How much will your home rent for?
If you work with a professional property management company, there’s little to worry about when it comes to rent collection. Most property managers have a process in place that ensures your rent is collected consistently on time every month. However, if you’re an independent landlord managing your own home, rent collection can become stressful. Tenants may be late, or they might not pay at all. Knowing how to handle that situation can be tricky.
Today, we’re sharing some thoughts on why a late fee is absolutely necessary for landlords.
Include Rent Information in Your Lease
The proper and timely collection of rent starts with a strong lease. Your lease should reflect how much rent is due every month, when it is due, and how it should be paid. You also need to include information about any grace periods and late fees. For most California leases, rent is due on the first of the month, and then late on the third or fifth day of the month. Decide on how many days you will provide the tenant to pay rent, and then make sure your lease includes the consequences of late rent payments.
Late Fee Amounts: How Much Should You Charge?
There is no legal limit to the amount you can charge in a late fee. However, you want it to be reasonable. If you charge a late fee that’s extremely high, the tenants may not bother catching up with rent at all. Consider a flat fee – such as $150, or a percentage of the rental amount. You could tell tenants that if rent isn’t paid by the fifth of the month, a 5 percent late fee will apply. If your rent is $3,500 per month, that late fee will be $175.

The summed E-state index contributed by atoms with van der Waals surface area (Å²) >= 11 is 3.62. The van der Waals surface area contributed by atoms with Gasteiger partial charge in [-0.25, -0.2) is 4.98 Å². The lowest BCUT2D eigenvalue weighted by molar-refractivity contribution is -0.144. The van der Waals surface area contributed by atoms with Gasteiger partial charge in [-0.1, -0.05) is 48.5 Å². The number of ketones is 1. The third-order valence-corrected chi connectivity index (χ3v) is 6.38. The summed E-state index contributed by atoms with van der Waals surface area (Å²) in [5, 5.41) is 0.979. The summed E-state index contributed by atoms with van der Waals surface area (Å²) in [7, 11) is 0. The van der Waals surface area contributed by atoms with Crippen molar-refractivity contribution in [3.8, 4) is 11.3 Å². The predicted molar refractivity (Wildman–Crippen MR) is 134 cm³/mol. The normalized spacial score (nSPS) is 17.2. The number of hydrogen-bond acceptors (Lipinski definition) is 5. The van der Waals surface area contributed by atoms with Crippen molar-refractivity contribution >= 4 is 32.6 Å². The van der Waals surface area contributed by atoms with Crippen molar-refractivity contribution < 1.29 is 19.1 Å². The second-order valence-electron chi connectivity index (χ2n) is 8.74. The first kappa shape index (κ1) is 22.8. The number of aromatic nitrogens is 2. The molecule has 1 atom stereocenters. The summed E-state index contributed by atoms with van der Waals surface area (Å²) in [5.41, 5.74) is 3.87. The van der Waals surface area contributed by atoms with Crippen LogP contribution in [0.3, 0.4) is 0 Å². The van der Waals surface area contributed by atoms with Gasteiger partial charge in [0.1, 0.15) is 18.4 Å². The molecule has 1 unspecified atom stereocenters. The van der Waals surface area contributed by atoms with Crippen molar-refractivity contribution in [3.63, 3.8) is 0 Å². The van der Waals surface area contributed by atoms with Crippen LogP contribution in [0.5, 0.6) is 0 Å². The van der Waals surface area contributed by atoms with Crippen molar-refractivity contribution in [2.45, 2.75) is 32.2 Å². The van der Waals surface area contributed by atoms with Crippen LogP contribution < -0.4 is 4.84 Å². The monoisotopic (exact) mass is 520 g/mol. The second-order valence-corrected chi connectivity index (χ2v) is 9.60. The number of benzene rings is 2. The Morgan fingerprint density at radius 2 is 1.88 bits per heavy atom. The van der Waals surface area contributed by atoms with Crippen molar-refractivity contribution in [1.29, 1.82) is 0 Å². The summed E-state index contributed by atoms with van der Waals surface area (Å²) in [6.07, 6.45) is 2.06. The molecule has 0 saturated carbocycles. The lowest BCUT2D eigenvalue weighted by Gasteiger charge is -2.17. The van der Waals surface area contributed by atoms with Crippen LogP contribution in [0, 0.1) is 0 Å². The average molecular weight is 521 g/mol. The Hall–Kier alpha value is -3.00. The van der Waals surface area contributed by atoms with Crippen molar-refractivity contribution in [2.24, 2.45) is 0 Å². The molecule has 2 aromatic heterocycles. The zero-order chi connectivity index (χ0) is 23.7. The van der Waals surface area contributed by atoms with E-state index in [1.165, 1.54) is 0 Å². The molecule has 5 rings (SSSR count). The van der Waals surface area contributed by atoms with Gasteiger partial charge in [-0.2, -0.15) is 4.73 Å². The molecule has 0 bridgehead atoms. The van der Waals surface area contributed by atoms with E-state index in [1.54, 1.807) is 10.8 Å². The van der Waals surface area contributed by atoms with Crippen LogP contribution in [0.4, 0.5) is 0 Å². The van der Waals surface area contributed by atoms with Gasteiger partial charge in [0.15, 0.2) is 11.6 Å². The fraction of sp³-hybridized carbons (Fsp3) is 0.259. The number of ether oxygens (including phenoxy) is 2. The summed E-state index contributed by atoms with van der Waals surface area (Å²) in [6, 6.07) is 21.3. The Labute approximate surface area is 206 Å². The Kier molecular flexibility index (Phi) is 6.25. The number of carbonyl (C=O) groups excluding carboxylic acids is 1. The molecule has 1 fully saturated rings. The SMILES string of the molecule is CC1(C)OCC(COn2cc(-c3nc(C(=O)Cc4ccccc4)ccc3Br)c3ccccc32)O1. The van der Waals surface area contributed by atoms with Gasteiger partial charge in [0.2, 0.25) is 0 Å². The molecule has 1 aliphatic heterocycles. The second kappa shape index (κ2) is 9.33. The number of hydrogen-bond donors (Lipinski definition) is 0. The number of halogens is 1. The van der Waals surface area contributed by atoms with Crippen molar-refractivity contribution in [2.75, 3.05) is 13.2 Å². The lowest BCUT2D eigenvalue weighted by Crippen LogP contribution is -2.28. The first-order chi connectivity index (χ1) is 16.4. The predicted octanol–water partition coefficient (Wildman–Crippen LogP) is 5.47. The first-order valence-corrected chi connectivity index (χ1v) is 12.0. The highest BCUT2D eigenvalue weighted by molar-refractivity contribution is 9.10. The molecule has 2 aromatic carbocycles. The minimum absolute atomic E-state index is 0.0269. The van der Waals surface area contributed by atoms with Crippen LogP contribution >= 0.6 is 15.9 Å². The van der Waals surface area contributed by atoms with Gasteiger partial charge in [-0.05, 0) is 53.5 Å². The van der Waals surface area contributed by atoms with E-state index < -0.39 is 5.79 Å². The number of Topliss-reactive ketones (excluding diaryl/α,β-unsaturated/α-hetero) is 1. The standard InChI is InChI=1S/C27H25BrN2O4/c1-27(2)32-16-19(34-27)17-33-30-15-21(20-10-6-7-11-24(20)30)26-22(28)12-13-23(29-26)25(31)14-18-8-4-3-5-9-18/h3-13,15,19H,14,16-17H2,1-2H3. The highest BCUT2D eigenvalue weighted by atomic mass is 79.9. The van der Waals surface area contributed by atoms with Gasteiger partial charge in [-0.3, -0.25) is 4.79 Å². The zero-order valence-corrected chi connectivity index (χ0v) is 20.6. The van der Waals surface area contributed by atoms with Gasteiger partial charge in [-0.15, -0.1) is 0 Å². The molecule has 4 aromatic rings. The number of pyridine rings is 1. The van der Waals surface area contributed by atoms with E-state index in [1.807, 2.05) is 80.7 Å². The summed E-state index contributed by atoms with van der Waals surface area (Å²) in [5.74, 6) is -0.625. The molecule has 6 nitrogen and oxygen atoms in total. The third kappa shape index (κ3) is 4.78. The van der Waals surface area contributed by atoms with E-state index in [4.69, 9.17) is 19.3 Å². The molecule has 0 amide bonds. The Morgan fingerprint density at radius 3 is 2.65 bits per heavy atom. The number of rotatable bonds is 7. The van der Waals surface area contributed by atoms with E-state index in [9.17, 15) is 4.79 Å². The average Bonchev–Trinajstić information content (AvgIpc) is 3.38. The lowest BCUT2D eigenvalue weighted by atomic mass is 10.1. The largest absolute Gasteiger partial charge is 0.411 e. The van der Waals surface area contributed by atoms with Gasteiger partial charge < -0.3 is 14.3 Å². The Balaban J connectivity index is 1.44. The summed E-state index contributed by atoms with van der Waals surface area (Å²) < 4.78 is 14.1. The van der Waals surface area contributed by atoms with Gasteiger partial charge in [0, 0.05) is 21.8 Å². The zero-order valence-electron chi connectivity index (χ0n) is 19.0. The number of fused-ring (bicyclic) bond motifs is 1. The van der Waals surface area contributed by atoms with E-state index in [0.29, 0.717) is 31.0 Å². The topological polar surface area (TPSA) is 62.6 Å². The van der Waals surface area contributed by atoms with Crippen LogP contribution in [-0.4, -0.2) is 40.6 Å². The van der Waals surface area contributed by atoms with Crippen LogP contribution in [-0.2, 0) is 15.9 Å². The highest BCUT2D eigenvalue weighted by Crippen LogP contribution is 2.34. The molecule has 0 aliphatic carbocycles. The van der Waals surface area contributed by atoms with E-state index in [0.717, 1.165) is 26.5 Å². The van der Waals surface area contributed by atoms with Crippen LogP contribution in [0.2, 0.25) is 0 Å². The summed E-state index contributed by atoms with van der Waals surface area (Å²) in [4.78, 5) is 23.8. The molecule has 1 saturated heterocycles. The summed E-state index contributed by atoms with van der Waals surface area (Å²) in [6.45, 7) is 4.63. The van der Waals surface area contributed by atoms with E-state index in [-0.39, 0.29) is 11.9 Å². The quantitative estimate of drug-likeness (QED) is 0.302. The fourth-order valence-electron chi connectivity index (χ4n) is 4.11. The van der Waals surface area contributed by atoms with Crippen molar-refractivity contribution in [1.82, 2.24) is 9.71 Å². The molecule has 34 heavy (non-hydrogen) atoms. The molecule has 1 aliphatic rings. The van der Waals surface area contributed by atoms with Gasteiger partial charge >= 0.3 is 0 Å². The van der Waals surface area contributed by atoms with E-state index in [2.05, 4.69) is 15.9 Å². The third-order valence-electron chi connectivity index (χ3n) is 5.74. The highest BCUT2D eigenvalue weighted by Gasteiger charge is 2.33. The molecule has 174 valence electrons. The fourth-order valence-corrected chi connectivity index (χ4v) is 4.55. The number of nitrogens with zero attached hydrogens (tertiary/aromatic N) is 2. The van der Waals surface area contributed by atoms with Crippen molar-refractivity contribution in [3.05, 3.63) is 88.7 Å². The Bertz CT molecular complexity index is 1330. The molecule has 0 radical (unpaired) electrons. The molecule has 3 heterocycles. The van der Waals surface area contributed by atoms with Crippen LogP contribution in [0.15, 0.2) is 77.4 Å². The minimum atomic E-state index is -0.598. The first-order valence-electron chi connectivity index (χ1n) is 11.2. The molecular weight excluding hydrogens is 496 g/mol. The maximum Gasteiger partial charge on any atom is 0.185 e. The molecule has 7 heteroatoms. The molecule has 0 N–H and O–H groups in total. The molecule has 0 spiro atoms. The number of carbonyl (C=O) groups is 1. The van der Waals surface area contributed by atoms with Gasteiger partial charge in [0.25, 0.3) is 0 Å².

Some landlords and property managers charge a late fee and then an additional fee for every day that the rent continues to be late. This might give the tenants the incentive they need to catch up with rent quickly, but if you tack on fees that become too expensive too quickly, you’re reducing the likelihood that they’ll be able to pay at all. Do what makes sense for your property and your tenants.
Communicating with Tenants about Rent
Late fees are an effective way to ensure your rent is paid on time each month. It’s also a good idea to keep the lines of communication open with your tenants. The consistent collection of rent and application of late fees will let them know you’re serious about getting on-time payments. However, if something happens and they know that rent will be late, you want them to feel comfortable coming to you. Be willing to listen, and create an environment where your tenants are willing to accept their payment responsibilities, but appreciate that they have a landlord who understands when rent is late one month out of 12.
If you have any questions about collecting rent or anything pertaining to property management in Manhattan Beach, please don’t hesitate to contact us at South Bay Property Management Pros.